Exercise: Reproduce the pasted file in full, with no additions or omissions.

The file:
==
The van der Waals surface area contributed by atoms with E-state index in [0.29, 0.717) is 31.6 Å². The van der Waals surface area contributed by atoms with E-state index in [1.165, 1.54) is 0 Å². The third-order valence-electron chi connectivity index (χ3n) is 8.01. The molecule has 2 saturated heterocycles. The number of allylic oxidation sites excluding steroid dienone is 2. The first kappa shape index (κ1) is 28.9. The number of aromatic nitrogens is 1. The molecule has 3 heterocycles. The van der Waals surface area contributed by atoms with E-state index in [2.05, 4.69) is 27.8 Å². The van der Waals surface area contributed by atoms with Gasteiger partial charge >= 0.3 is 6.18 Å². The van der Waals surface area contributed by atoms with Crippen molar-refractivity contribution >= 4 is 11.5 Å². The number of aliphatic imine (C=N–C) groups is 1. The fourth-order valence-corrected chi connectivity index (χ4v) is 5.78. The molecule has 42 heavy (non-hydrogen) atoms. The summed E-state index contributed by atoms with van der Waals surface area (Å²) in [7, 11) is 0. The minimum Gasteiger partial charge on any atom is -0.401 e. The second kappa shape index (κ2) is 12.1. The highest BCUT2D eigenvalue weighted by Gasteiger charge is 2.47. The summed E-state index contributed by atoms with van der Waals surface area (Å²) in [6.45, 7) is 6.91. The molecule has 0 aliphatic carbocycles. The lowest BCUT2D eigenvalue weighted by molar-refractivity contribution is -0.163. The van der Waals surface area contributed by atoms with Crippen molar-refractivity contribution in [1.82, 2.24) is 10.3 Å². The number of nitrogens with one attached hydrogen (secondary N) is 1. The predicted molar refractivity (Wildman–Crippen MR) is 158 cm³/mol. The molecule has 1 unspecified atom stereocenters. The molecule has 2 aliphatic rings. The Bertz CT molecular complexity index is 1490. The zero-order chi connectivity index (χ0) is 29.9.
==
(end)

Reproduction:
The van der Waals surface area contributed by atoms with E-state index in [0.29, 0.717) is 31.6 Å². The van der Waals surface area contributed by atoms with E-state index in [1.165, 1.54) is 0 Å². The third-order valence-electron chi connectivity index (χ3n) is 8.01. The molecule has 2 saturated heterocycles. The number of allylic oxidation sites excluding steroid dienone is 2. The first kappa shape index (κ1) is 28.9. The number of aromatic nitrogens is 1. The molecule has 3 heterocycles. The van der Waals surface area contributed by atoms with E-state index in [2.05, 4.69) is 27.8 Å². The van der Waals surface area contributed by atoms with Gasteiger partial charge >= 0.3 is 6.18 Å². The van der Waals surface area contributed by atoms with Crippen molar-refractivity contribution >= 4 is 11.5 Å². The number of aliphatic imine (C=N–C) groups is 1. The fourth-order valence-corrected chi connectivity index (χ4v) is 5.78. The molecule has 42 heavy (non-hydrogen) atoms. The summed E-state index contributed by atoms with van der Waals surface area (Å²) in [7, 11) is 0. The minimum Gasteiger partial charge on any atom is -0.401 e. The second kappa shape index (κ2) is 12.1. The highest BCUT2D eigenvalue weighted by Gasteiger charge is 2.47. The summed E-state index contributed by atoms with van der Waals surface area (Å²) in [6.45, 7) is 6.91. The molecule has 0 aliphatic carbocycles. The lowest BCUT2D eigenvalue weighted by molar-refractivity contribution is -0.163. The van der Waals surface area contributed by atoms with Crippen molar-refractivity contribution in [1.82, 2.24) is 10.3 Å². The number of nitrogens with one attached hydrogen (secondary N) is 1. The predicted molar refractivity (Wildman–Crippen MR) is 158 cm³/mol. The molecule has 1 unspecified atom stereocenters. The molecule has 2 aliphatic rings. The Bertz CT molecular complexity index is 1490. The zero-order chi connectivity index (χ0) is 29.9.